Policy Distributions

Drafting is not the only step to developing complete and effective policy documents. Policies must be disseminated to the target audience in the most-effective and efficient means possible.

While conducting an operational assessment, the auditor asked to see the organization's manual of policies and procedures. She was presented with a six-volume set of operational and administrative policies and procedures comprising near 3000 pages. These binder pages were a hodgepodge of legal terminology, operational guides, and executive mandates. Later the auditor was presented with additional policy volumes relevant to procurement requirements, a funding guide, and an operations policy binder. There was no central index, nor were there searchable electronic versions available. These volumes were kept at several locations and access was very limited to two of the volumes. The auditor asked to whom these policies applied? The senior manager replied, "all employees."

To be truly effective and efficient, policies must be distributed to the intended audience to convey the message. It is not reasonable to expect all policies to apply to all employees at all times. Applicable policies should be distributed to the intended audience in a timely and effective fashion. After distributing the policies, it is important in some cases for employee acknowledgments to be executed and returned to the Human Resources unit for accountability purposes. This would be the case with policies such as the use of e-mail.

Consider the use of online policy manuals. Using this online method, a smaller number of policies with application to specific business departments or functional units can be developed, disseminated, and easily modified. They are easier to disseminate and are more easily updated and distributed than the larger companywide paper versions.

Policy Writing Techniques

Writing policies is a lot like creative writing. Very few folks have the skills right away, but with some experience and practice nearly everyone can write policies and become proficient at drafting a document that is easy to understand and carries substantial weight in the organization. Here are some general best practices in drafting policy documents.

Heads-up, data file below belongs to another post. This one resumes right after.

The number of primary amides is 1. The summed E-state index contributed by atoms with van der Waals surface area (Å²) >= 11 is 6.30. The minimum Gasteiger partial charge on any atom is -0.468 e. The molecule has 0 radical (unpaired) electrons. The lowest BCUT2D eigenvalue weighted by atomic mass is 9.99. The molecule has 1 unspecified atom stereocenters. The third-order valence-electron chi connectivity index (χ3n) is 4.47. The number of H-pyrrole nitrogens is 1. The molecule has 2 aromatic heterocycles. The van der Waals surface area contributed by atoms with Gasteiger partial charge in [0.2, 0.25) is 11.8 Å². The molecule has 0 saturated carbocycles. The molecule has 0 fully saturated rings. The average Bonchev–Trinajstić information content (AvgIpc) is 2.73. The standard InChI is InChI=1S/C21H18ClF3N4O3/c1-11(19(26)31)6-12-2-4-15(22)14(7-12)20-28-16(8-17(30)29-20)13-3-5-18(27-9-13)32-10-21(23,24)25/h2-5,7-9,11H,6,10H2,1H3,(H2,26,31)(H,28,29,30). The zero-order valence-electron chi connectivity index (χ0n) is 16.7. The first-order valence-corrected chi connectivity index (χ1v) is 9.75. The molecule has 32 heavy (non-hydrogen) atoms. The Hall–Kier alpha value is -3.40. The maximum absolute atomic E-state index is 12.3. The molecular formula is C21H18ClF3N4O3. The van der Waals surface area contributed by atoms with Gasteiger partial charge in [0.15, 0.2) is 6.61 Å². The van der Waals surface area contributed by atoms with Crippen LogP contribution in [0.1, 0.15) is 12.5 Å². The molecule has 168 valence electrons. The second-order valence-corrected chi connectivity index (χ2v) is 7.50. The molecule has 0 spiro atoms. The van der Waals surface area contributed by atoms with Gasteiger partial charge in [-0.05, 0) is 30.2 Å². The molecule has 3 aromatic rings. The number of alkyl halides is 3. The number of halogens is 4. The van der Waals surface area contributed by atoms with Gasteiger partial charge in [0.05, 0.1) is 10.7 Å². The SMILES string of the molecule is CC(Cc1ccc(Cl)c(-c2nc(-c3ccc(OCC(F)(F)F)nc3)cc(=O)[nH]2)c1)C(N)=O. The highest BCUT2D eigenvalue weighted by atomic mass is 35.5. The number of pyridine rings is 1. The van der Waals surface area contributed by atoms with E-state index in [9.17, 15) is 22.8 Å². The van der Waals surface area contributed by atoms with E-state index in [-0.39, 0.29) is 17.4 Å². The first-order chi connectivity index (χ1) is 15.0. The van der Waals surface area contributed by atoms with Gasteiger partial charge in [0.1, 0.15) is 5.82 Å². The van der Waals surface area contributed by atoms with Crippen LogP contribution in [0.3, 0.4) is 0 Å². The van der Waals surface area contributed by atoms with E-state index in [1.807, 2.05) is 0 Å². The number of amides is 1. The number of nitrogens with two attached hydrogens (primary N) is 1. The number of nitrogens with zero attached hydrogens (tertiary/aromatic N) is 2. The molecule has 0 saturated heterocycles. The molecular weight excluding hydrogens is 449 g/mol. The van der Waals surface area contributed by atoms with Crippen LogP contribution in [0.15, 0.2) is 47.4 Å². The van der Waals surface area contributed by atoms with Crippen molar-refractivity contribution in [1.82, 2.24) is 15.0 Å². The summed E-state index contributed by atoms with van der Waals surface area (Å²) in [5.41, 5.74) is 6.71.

Plain Language
Generally, policies are written to specific employees in particular business units. For example, information technology policies are replete with language and abbreviations that are so cryptic that other employees have little appreciation or understanding of the policy's purpose or direction. Policy language should aim to be as clear as possible and every sentence should say exactly what it is intended to say. For example, a drafted policy may say an employee is entitled to two weeks of vacation annually. What does this policy mean? Does the employee accrue vacation time during the year? What is the term of that year? Is it a calendar year or other term of year? Can the employee take vacation in less than a two-week period? Is the term "2 weeks" a 15-day period or is it 10 work days?

Policies should be drafted in the simplest words possible that still convey the meaning to the reader. Avoid colloquial terms, unexplained foreign language terms, technical terms, and slang. For example, what is the meaning of the term "rip-off." Today's usage would include definitions such as defraud, theft, or embezzle. However, to those of previous generations it refers to an action similar to removing wallpaper.